Rachel Alexandra wins Haskell

Associated Press

Rachel Alexandra sped around the far turn and rolled past the boys once again Sunday to win the $1.25-million Haskell Invitational, establishing herself as one of the greatest fillies in thoroughbred racing.

When the regal bay filly returned to the winner's circle with Calvin Borel patting her neck, the Monmouth Park crowd of 37,090 cheered mightily for racing's brightest star.

Rachel Alexandra was not bothered a bit by the sloppy track, and settled in behind the leader Munnings, with Belmont Stakes winner Summer Bird third in the seven-horse field.

When Munnings took his lead into the final turn, Rachel Alexandra accelerated and blew past him to lead by four lengths at the top of the stretch. With Borel giving her a tap with his whip, the filly extended her advantage and easily beat Summer Bird by six lengths.

"We haven't reached the depth of her yet," co-owner Jess Jackson said. "She is just running to beat the competition, and I don't know if she will ever get to Secretariat's records."

At this rate, no one knows what Rachel Alexandra might accomplish.

"She's just a tremendous filly, and I'm glad she put on a good show," winning trainer Steve Asmussen said.

Rachel Alexandra, the 1-2 favorite, returned $3, $2.20 and $2.10. Summer Bird, with Kent Desormeaux aboard, paid $3.40 and $2.60. Munnings was third and paid $3.20.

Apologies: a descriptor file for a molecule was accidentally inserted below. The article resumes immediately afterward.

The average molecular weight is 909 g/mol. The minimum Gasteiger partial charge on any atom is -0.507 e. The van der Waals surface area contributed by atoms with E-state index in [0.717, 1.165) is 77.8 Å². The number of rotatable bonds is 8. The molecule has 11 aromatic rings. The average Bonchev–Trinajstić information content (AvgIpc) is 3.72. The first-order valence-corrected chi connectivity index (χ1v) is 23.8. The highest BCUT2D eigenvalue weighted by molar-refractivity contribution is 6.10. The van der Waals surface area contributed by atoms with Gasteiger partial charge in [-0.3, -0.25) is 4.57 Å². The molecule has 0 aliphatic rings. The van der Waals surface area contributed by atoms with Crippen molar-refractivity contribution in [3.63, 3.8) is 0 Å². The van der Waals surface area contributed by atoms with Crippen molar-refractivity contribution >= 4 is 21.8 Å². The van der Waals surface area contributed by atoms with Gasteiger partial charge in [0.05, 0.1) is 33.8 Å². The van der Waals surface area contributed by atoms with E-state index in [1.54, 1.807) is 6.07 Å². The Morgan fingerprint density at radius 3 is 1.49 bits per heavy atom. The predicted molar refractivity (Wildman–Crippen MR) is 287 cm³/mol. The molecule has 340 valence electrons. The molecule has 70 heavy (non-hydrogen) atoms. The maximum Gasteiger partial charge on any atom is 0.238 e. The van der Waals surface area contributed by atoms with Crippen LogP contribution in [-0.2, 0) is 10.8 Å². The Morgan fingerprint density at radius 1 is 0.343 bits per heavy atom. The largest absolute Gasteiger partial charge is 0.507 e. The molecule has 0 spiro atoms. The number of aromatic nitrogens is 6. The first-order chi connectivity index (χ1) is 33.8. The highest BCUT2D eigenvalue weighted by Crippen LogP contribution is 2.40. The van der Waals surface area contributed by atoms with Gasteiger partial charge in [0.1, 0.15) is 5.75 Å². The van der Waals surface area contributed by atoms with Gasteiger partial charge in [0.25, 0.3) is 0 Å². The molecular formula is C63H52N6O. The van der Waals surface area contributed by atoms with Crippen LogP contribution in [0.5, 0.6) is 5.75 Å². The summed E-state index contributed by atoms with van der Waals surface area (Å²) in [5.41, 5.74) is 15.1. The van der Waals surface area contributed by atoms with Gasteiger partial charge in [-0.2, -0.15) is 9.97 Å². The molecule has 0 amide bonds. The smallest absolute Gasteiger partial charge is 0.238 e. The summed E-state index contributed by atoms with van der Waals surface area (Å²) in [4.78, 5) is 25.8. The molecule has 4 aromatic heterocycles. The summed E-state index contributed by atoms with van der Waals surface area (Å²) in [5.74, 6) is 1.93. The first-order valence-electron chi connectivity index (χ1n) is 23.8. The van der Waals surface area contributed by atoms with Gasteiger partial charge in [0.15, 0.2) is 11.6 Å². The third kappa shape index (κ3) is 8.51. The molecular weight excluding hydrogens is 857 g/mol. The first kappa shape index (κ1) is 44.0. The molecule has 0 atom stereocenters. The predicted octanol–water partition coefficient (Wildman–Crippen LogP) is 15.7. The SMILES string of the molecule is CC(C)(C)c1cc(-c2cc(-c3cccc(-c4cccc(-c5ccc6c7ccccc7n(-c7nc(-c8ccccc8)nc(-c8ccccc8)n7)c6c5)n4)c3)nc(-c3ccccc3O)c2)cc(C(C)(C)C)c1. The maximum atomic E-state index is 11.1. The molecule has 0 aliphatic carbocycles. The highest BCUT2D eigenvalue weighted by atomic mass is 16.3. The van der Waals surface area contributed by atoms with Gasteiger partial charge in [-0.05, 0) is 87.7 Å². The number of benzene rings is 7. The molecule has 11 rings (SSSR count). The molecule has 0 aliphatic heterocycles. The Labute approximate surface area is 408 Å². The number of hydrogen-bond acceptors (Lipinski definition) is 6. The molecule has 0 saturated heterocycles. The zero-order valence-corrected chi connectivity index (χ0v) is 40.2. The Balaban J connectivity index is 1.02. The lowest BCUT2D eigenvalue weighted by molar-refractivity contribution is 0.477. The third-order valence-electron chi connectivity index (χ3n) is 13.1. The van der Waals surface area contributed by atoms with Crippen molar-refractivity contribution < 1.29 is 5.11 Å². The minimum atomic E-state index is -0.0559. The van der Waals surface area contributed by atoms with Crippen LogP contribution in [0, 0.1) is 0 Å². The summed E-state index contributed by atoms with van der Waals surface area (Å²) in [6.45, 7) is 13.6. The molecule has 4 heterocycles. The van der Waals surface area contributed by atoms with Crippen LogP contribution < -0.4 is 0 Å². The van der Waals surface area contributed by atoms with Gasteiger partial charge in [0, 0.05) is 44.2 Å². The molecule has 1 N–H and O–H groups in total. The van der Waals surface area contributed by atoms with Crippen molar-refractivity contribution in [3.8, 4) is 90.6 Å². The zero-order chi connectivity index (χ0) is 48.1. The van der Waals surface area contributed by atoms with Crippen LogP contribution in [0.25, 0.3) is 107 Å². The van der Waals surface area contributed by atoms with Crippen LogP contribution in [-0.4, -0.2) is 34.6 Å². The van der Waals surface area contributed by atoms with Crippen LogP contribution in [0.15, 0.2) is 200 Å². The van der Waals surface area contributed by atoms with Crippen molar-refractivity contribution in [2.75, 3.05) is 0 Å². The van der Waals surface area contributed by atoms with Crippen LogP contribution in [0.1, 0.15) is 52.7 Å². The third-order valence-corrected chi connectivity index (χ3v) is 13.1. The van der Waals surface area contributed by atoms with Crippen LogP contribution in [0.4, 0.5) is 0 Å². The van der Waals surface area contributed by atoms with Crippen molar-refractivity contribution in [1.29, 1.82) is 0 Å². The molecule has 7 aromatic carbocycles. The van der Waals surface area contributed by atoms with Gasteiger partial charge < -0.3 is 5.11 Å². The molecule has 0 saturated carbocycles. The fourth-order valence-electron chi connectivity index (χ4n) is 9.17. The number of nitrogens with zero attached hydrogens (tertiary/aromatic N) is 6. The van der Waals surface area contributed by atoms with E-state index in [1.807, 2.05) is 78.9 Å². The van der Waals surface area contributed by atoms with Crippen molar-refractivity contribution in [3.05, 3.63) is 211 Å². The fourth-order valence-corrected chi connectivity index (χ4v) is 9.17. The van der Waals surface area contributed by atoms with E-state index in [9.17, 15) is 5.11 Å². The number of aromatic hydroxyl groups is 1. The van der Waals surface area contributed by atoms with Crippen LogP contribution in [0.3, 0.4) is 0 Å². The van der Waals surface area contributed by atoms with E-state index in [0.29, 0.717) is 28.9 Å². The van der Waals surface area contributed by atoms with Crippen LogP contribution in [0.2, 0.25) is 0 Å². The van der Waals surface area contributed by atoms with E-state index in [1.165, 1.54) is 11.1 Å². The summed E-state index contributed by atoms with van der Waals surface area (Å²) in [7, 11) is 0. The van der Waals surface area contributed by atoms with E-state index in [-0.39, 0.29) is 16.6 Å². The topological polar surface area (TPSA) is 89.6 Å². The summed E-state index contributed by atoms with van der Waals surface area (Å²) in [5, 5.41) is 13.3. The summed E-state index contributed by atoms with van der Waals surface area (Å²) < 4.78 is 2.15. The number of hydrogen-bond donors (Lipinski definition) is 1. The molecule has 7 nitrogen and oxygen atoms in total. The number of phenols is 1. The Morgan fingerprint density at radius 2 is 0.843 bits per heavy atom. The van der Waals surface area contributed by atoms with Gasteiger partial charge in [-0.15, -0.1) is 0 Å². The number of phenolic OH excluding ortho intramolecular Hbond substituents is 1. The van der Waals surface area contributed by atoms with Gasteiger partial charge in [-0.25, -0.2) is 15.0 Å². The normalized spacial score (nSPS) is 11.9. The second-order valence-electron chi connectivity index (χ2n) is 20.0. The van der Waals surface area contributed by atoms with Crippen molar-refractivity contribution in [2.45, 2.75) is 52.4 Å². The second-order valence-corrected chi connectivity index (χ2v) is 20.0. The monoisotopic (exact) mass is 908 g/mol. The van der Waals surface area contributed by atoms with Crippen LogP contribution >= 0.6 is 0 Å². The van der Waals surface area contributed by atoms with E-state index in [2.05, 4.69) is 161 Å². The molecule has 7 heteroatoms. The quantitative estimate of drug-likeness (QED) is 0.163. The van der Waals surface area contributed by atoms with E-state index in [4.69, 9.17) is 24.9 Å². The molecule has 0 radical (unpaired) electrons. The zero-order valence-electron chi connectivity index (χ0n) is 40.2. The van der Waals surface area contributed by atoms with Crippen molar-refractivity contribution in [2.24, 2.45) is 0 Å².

Papa Clem was fourth, followed by Duke of Mischief, Atomic Rain and Bunker Hill.

The winning time for the 1 1/8 miles was 1:47.21.

Rachel Alexandra joins Serena's Song as the only fillies to win the Haskell. The daughter of Medaglia d'Oro became the first filly in 85 years to win the Preakness when she beat Kentucky Derby winner Mine That Bird by one length.

Jackson bought Rachel Alexandra after she won the Kentucky Oaks by 20 1/4 lengths on May 1 and said he wanted to run her against the boys. Now that she has beaten them twice, Jackson just may have the best filly -- ever.

"There's not been a filly as good since Ruffian," Jackson said, "and she just might be as good."

Hall of Famer Ruffian won 10 of 11 races in 1974-75, but suffered a broken leg in her famous match race with Foolish Pleasure in 1975, and was later euthanized.

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